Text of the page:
Reply
 
Thread Tools Search this Thread
 
Old 03 July 2008, 14:50   #1
Member
 
Nasher's Avatar
 
Country: Other
Town: Principalite d'Chaos
Boat name: The Nashers Revenge!
Make: Ocean & Bombard
Length: 6m +
Engine: Suzi DT200EFI, DT9.9
MMSI: "Mmmmm SI" she said!
Join Date: Jan 2004
Posts: 4,217
Flushing question

This may be a silly question but I'll ask it anyway.

So far I've always flushed my Suzi 200EFI using a set of muffs, but have always worried about the fit, and how much water was getting through the engine, although the tell tale was always very strong so can't have been too bad.

The engine does however have a std hose connection on the side of the engine tray that I tried flushing it with over the weekend.
Obviously all the water now goes in the engine and doesn't escape like it does around the sides of the muffs.
But, even without the engine running the tell tale was quite strong and didn't appear to pick up at all when actually running the engine.

My question is - does the water pump receive water when using the hose connection at the top of the engine, or is this meant for flushing without the engine running?
I suppose I could have now wrecked the impellor I fitted at the end of last season by running it this way.

Any views or knowledgable comments?

Nasher.
__________________

__________________
RIBBED For extra pleasure.
Member of the ebay Blue RIB cover club.
Member of the Bombard 380 Aerotec club
Nasher is offline   Reply With Quote
Old 03 July 2008, 16:11   #2
Member
 
Country: USA
Town: Oakland CA
Length: 3m +
Join Date: Feb 2005
Posts: 6,653
Generally, you do not run the engine when using the hose connection. The purpose of using muffs and running it through the water pump is to get circulation from the lower unit up through the head.

If you're running the water directly into the water jacket in the head (which is the hose connection just under the powerhead), you do not need the impeller to pump the water around, as you're already pumping it there anyway.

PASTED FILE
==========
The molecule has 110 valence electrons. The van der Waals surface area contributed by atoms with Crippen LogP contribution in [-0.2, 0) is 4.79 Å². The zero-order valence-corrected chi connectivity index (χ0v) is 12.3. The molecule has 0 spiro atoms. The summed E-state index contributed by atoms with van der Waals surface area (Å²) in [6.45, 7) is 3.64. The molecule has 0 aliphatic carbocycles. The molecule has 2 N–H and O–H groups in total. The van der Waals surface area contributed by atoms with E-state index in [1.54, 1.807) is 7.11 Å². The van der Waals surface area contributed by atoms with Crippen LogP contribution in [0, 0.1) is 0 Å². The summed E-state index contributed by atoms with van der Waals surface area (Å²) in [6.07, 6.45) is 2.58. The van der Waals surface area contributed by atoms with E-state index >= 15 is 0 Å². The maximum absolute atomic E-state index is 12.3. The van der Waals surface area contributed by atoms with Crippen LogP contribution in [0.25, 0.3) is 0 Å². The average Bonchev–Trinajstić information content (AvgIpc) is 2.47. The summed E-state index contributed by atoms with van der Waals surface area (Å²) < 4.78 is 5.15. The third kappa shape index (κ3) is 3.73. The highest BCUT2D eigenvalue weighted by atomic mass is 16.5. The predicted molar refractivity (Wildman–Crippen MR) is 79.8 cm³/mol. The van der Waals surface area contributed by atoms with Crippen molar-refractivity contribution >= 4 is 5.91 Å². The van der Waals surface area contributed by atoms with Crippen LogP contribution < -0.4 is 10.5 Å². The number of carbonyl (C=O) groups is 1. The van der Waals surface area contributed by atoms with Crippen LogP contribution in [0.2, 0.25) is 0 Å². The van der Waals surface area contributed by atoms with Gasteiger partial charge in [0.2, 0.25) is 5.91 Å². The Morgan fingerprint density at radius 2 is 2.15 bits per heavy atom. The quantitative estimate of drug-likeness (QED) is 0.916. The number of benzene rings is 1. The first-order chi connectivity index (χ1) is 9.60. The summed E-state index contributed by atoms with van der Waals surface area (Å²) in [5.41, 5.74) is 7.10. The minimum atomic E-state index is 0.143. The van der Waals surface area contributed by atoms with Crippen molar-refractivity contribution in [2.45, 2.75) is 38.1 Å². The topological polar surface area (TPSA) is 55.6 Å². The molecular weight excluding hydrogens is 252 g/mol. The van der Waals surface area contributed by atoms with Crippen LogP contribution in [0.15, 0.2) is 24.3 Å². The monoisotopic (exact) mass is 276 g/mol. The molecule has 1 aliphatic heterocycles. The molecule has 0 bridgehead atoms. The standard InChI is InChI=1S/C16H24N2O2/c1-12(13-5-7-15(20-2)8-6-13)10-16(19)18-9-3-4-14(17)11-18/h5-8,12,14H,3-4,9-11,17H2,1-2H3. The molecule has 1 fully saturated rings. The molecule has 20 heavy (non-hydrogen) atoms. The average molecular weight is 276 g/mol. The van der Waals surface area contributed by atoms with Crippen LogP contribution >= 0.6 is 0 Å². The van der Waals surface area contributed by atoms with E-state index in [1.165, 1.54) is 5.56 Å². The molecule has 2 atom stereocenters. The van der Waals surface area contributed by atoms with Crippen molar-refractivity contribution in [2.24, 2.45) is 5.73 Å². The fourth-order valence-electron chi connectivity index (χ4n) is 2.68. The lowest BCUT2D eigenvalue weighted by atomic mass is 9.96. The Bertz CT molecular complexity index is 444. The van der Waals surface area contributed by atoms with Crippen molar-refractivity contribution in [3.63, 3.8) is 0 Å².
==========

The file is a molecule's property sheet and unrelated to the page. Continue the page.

That said, there is a video on the Suzuki website that shows the guy running while on the hose attachment, but one that screws into the lower unit (usually smaller engines have these - my Honda 40 did.) Apparently they don't think it'll do any harm.


jky
__________________

__________________
jyasaki is offline   Reply With Quote
Old 03 July 2008, 17:17   #3
Member
 
martini's Avatar
 
Country: UK - Channel Islands
Town: jersey
Boat name: Martini II
Make: Arctic 28/FC470
Length: 8m +
Engine: twin 225Opti/50hp 2t
MMSI: 235067688
Join Date: Jun 2005
Posts: 3,023
Quote:
Originally Posted by Nasher View Post
My question is - does the water pump receive water when using the hose connection at the top of the engine, or is this meant for flushing without the engine running?
I suppose I could have now wrecked the impellor I fitted at the end of last season by running it this way.

Any views or knowledgable comments?

Nasher.
As far as I'm aware youre right, The hose connection on the side of the motor is just for flushing the salt water from the power head. You musn't run the engine using this method as you will **** the impellor!
__________________
martini is offline   Reply With Quote
Old 03 July 2008, 18:00   #4
Member
 
m chappelow's Avatar
 
Country: UK - England
Town: yorkshire
Boat name: little vicky
Make: avon ex RNLI
Length: 3m +
Engine: tohatsu
Join Date: Mar 2008
Posts: 2,310
just checked through my tohatsu operators manual and it says , remove plug ,attach flushing hose in , turn on water and then run engine on tickover but then to stop the engine before turning off water , so you may be ok .
__________________
m chappelow is offline   Reply With Quote
Old 03 July 2008, 18:05   #5
Member
 
Nasher's Avatar
 
Country: Other
Town: Principalite d'Chaos
Boat name: The Nashers Revenge!
Make: Ocean & Bombard
Length: 6m +
Engine: Suzi DT200EFI, DT9.9
MMSI: "Mmmmm SI" she said!
Join Date: Jan 2004
Posts: 4,217
Mmm, thanks all.

Was afraid of that. its probably f***ed then.

I realised afterwards exactly what I'd done, just didn't think at the time.

I'll go back to the muffs and see if it pumps, but I'll probably change the impellor anyway, its only a 15min job.

I suppose another observation is that using the flushing port won't flush salt water out of the pump housing and lower unit, so doesn't do such a good job as a set of muffs.

A 40HP Suzuki had one of the attachments that screwed into the lower leg, it worked well.

Oh, and its far too late at night for me to think up something comical about sticking hoses in lower holes rather than head holes

EDIT
Quote: